Oil: Stocks’ Co-Pilot

Anyone who studies factors is well aware of the impact the yen carry trade, VIX and oil prices have had on equities. While VIX did a spectacular job of igniting algos once USDJPY ran out of upside, it blew up spectacularly in January and February.

Since then, oil (taking turns with VIX and USDJPY) has kept stocks on a steady course.   Remember, when Crude Light (CL) bottomed on Feb 11, 2016, SPX did too — remaining above the critically important 1.272 Fib extension and establishing a rising channel that remains in force over two years later.  And, when SPX reached overhead resistance at the 2.24 extension, CL came the rescue once again – breaking out of the rising channel that had been in place since June of 2016 and even popping above its .618 Fib for good measure.A close-up shows that CL broke out of a secondary, steeply rising channel (in white) on Jan 3… …the exact same day that SPX needed help breaking above its 2.24 as well as a sharply rising trend line (below, in yellow.)In the world of chart patterns, there aren’t many developments that are more bullish than a breakout of an already steeply rising channel.  The algos were positively giddy.

They were less thrilled, however, when CL dropped back through its .618 and the top of the purple channel — contributing to SPX’s sharpest sell off in years.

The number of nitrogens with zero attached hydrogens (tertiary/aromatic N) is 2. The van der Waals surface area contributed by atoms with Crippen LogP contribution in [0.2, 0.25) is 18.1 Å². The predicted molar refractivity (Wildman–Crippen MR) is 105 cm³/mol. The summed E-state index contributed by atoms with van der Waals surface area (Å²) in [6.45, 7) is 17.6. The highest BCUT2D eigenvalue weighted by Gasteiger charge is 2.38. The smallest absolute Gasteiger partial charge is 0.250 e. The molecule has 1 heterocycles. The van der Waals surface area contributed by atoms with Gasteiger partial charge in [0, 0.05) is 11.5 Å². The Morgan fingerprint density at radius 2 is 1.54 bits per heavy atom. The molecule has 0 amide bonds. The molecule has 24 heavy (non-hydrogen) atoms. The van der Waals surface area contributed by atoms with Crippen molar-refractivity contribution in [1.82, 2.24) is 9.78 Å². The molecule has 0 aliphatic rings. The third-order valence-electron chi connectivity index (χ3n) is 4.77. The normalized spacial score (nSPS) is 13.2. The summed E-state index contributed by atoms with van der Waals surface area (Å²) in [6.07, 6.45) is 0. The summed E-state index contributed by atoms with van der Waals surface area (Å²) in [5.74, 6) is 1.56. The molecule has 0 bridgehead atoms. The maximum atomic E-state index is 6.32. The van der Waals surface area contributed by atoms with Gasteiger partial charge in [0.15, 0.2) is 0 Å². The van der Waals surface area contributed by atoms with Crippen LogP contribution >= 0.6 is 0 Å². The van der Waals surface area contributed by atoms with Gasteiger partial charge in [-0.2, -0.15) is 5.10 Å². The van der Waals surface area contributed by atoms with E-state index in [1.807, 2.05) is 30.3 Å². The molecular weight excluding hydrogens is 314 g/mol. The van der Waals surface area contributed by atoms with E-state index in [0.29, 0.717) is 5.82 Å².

It was no coincidence that CL bottomed out on Feb 9, the same day that SPX backtested its 200-day moving average.  Nor was it a coincidence that SPX managed to regain its 2.24 on the same day that CL climbed back above its purple channel top.

Since then, CL has continued to bounce along the top of the purple channel — popping higher every time SPX needs a boost, and dropping back down when SPX needs a breather.This game could go on indefinitely, except that changes in oil (and gas) prices have consequences.  As we’ve discussed many times, they are usually the biggest determinant of changes in the monthly and annual CPI data.

When CPI shows big increases, it can send the bond market into convulsions over the prospect of higher interest rates.  When CPI falls flat, yields fall and the dollar takes a hit.

Understanding this dynamic has helped us immeasurably in forecasting oil and gas price moves — considerably more than the fundamentals have.

But, we’ve arrived at a level where keeping CPI in a desirable range will necessarily conflict with keeping stocks on the rise.  And, sooner or later, the algos might just figure out that all these little breakouts and bounces produce no actual follow through.

If stocks are to fly any higher, either further oil and gas price increases will result in undesirable inflation or the algos will need to find themselves a new pilot.

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